Hating to shop passes for a virtue most of the year. Miss Manners is not sure why everyone believes that a person who hates to shop necessarily disdains material things and spends the saved time in high-minded ways, but such is the usual assumption.
Not around Christmastime, however.
It’s all right then to declare that you are sick of crowds, can’t stand what the holiday has become, can’t find anything in the shops but junk, get a headache from “Jingle Bells” and will never set foot in a mall again as long as you live. Everybody says that.
But a more general declaration that you hate shopping is suspicious at this time of year. It suggests that you begrudge spending time and money to please other people, and even more ominously, that you plan to stick someone else with the job.
Miss Manners speaks with the weary resignation of someone whom people are always trying to stick with their shopping. There is a widespread notion that it is the duty of etiquette to compile a list of perfect presents for all sorts of people.
Well, there are no generic “perfect presents.” If there were, everyone would have received several by now and be sick of them. So forget that.
It used to be easy for gentlemen to unload their shopping chores. All they had to do was get married. The ones who looked incompetent and appreciative when they heard a note of warning (“They’re not even my relatives, they’re yours”) passed as sensitive.
This no longer works - at least not automatically. Now anybody who wants to unload the burden of Christmas shopping has to strike a fair bargain. Some of the standard schemes would still work fine, if only the nonshoppers troubled to obtain advance consent for them.
But the more usual approach is to use social force to adjust the practice of exchanging presents. The people who tell Miss Manners that they are scolded and bullied about their Christmas shopping are the ones who actually do it.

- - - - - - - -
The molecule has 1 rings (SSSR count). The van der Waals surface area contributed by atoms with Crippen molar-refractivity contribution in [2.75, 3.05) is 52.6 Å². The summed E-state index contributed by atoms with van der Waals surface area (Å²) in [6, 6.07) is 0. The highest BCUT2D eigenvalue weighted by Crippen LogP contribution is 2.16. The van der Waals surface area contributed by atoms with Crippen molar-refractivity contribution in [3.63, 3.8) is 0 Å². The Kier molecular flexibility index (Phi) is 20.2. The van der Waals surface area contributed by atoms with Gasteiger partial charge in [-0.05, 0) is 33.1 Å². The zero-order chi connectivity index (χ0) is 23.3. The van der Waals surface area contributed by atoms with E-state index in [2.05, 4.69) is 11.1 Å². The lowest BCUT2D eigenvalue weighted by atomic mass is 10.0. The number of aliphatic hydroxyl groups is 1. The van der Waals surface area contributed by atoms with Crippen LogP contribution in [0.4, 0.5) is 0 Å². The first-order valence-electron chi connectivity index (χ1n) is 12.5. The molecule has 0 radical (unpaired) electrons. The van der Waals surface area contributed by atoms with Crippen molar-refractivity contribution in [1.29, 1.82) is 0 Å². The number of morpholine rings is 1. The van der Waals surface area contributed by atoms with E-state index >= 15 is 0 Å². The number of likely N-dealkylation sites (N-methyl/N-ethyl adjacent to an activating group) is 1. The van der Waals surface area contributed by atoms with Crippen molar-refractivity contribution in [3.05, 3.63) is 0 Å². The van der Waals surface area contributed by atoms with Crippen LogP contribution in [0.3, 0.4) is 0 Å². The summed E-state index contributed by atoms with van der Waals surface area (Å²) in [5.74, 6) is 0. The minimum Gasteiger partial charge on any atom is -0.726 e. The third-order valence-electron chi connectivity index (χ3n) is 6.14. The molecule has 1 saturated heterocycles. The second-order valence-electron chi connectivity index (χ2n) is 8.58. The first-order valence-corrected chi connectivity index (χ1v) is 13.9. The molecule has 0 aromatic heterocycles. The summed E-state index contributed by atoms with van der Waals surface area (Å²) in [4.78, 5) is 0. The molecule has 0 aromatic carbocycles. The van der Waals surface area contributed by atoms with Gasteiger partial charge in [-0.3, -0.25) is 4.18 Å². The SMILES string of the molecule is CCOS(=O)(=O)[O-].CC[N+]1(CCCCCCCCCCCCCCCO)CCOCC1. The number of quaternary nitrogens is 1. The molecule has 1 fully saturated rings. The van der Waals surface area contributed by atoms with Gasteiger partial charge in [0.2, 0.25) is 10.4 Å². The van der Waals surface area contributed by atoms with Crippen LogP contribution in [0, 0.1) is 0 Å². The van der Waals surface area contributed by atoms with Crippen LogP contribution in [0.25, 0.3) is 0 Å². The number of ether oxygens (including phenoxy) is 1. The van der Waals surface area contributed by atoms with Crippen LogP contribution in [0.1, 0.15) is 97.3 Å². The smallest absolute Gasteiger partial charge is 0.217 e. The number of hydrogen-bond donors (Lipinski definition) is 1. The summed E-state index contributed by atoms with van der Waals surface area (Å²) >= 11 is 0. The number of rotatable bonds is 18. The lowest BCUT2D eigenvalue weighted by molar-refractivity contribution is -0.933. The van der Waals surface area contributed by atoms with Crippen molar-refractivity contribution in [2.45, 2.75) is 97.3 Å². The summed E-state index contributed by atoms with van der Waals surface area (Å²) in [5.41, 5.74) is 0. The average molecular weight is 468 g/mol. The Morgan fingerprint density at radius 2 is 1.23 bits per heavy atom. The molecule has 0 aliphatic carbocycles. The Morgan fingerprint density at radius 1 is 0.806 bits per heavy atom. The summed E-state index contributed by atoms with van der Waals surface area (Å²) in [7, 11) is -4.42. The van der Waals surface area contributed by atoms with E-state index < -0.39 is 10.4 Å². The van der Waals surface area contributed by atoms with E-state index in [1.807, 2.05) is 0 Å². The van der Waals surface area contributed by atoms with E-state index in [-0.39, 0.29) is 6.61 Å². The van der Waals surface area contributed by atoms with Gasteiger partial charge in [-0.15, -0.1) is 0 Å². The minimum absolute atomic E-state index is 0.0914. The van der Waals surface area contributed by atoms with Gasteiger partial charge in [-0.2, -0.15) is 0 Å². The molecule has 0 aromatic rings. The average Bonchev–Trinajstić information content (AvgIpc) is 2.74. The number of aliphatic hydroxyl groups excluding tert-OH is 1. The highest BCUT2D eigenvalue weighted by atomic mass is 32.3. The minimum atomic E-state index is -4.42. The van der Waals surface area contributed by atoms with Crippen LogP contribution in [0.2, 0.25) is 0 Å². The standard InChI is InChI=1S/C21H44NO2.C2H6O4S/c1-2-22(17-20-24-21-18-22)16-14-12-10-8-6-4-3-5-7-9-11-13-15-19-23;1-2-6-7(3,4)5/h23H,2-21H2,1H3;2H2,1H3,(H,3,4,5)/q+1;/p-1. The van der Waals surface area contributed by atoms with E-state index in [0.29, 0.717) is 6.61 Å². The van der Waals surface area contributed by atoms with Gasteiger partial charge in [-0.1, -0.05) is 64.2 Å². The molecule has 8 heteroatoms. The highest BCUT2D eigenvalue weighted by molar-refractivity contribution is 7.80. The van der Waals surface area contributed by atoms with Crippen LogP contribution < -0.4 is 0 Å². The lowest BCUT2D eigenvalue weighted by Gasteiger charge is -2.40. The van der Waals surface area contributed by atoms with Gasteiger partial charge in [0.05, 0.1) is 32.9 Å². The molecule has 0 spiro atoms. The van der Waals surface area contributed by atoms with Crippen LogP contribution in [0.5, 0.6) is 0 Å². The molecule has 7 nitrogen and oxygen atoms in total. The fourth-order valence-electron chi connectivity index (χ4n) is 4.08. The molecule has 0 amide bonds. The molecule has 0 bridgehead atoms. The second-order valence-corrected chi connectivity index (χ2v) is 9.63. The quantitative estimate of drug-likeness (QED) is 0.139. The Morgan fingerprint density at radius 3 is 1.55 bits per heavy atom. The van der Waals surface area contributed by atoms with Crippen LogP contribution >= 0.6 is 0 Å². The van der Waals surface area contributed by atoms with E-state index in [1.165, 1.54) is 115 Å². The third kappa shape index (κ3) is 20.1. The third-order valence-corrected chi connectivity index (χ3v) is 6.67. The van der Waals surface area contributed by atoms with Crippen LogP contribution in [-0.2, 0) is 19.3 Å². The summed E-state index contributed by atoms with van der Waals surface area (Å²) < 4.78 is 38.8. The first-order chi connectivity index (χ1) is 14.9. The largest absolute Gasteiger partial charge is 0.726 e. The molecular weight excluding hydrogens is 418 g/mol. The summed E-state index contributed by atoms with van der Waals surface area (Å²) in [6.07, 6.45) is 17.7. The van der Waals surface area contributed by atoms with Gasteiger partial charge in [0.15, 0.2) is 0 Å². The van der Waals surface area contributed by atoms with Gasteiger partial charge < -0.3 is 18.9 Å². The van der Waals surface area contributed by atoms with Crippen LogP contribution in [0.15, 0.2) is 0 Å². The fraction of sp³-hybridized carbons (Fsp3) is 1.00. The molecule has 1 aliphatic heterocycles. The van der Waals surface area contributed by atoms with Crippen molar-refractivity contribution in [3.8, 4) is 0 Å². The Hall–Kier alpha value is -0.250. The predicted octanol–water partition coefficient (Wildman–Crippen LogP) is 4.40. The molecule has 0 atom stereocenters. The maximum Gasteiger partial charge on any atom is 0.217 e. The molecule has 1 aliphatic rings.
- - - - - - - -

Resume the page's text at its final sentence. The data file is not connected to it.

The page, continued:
They are instructed to observe a limit on the amount of money to be spent, to contribute to a joint present instead of making their own choices, or to give a present to only one person of the family or other group, perhaps selected by chance, rather than to each.
They may be told to declare what they want, and even to go out and get it, while still counting it as a present. These deals are generally announced at the 11th hour, after the enthusiastic (or dutiful) shoppers have already planned and perhaps done their own shopping.
Sometimes it is done at the 12th hour - by admonishing those who have taken the trouble to give them thoughtful presents in place of thanking them. “You shouldn’t have done it” is not the happiest of expressions, and it only manages to pass as polite when accompanied by an expression that adds “but I’m so glad you did.”
Yet if they were offered early enough, and offered rather than ordered, these proposals could be acceptable ways of lessening the burden on everyone.
There has to be an opportunity to plead for retaining the charm - allowing one small surprise, for example, or exempting handmade presents from limitations, or encouraging grandparents to initiate an interest instead of feeding the ones the child already has.
Miss Manners does not oppose adjusting the custom of exchanging presents to make it affordable, manageable and agreeable. She would even sympathize with those who hate to shop, pointing out that they can obtain help by cajoling relatives or paying professionals. But she will not allow those who shirk their obligations to justify themselves by taking it out on those who do not.
The following fields overflowed: CREDIT = Judith Martin United Features Syndicate
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